It seems strange that an app which hit the markets with almost no advertising campaign whatsoever would have something to teach us about marketing. Nevertheless, the extreme viral success of Pokemon Go demonstrates that there must be value in their model.
It’s the biggest mobile game in US history, with upwards of 26 million players. Its number of daily users increased from 7 million to 26 million in less than a week, with millions of downloads a day. The app clocks more daily usage time than Instagram, Snapchat, and Facebook. So how did Pokemon Go do it?
My team and I got together to discuss this new international craze. Together, we came up with a list of things that Niantic (the creators of the app) did perfectly — 7 Lessons on Marketing from Pokemon Go.
1. Bring Something New To the Table
One of the things that people love best about the app is its augmented reality format. It’s true that Niantic already had an augmented reality game called Ingress on the market when Pokemon Go released. But still, most people have never even heard of it — so this app might as well have been the first.
Your product should be something that customers haven’t seen before. Or, you should at least market it that way. Innovation in product and innovation in advertising — showing your customer a new way of thinking. If it’s cool enough — like augmented reality — people are going to buy it. Simple as that.
2. Utilize Your Brand
Even though Pokemon really hasn’t been in the public eye since the 1990s, when they made the new app, they didn’t discredit their brand. It’s not a powerhouse (not anymore), or a massive money-maker. But it still carries a high degree of name recognition, nostalgia, and appeal to kids.
Pokemon as a brand appeals to two generations — adults who grew up with it, and kids. Your brand may not inspire quite the loyalty and nostalgia of Pokemon — but don’t discount it. Past and current customers know you — they know what you stand for. Don’t forget that your brand is a useful tool.
3. Don’t Restrict Your Audience
It may be tempting to only advertise or market your product to a certain target market. But before you do that, consider the benefits of appealing to everyone. Pokemon Go is really more of a cultural phenomenon than a video game. It appears on the news, on every social media platform, in dinner conversation, and even on the streets.
There’s inherent value to the fact that everyone knows about Pokemon Go. No matter their opinion of it — the visibility is high, which means that when it comes time to monetize, the audience for Pokemon Go’s advertising will be enormous.
4. Create a Conversation
Pokemon Go is viral — there’s no other word for it. It took it 13 hours to reach the top of US App Store sales. The folks over at Niantic and Nintendo have paid nothing in advertising. So far, media coverage has been completely free, and nearly constant.
New, exciting, controversial — these qualities have gained international attention for Pokemon Go. I’m not saying you should create controversy — but you should create a conversation. Engage your customers, whether it’s in person or through social media. Get people talking about your product, or your company — word of mouth is valuable advertising.
5. Know Your Market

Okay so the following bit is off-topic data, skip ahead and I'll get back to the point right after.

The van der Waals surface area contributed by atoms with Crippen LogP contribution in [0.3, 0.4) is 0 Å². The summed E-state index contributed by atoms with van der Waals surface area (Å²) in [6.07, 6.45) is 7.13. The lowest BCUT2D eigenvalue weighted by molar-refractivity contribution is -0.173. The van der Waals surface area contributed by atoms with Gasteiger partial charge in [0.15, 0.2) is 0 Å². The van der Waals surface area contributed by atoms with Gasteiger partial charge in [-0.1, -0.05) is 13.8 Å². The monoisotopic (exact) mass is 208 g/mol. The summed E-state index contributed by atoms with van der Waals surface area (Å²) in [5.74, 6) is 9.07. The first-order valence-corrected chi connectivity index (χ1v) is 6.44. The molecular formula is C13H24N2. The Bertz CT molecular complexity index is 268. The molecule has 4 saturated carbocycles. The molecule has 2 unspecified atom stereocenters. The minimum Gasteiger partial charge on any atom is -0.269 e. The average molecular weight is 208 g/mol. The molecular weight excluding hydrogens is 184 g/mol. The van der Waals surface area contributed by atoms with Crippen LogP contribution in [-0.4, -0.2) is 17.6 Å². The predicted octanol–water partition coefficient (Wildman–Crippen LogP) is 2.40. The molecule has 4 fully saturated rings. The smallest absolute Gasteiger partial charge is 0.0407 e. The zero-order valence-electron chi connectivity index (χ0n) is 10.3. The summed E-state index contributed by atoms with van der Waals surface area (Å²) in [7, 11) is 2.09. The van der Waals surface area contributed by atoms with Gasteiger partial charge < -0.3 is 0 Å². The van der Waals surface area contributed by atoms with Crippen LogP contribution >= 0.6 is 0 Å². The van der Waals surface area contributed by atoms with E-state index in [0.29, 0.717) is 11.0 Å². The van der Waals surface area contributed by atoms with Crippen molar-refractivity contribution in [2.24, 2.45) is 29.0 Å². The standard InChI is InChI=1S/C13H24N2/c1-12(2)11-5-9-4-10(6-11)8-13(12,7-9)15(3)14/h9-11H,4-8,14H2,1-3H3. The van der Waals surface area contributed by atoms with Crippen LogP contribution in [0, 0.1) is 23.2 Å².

When your target market is everybody, your market awareness is insanely important. Niantic and Nintendo knew that young consumers are obsessed with playing the newest, coolest game on the market. They also knew that almost everyone has a smartphone. Add those two market observations together, and it only makes sense to launch their new product as an augmented reality mobile app.
Even if your target market is slightly more limited than everyone, this principle applies. Know who you’re selling to — and you know how to design and market your product.
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6. Bridge the Gap Between Online and Offline
The cool thing about augmented reality is that it’s both online and offline at once. Now, you don’t have to create a Pokemon Go style app to achieve this same effect. All you have to do is coordinate your offline and online business.
Engage with your customers over social media, like I said before. Make your company an effective seller cross-platform. Online engagement and connections are highly relevant in an offline world. You can monetize relationships your company makes through social media, and turn your online audience into a reliable customer base.
7. Don’t Rush Product Quality
Pokemon Go may be more of a cautionary tale than a teacher in this respect. It’s well-known how bumpy the app’s servers are, failing for millions of players every day. However, the app’s creators did something very wise in not releasing everywhere at once. Most likely, they knew that their servers would need work — so they gave themselves time to perfect them.
By releasing in the Australia and the US first, the app gave itself a sort of beta test phase. They have time to improve their product, all while generating ridiculous levels of buzz in countries where the app is not yet available. Don’t scramble to release your product. Make sure you have the best possible version — and then unleash it.
The long-term success of Pokemon Go remains to be seen. However, for an app that was released 2 weeks ago, it has done phenomenally. Tweet to me @jpalomino or leave a comment below to tell me what you think about the Pokemon Go craze.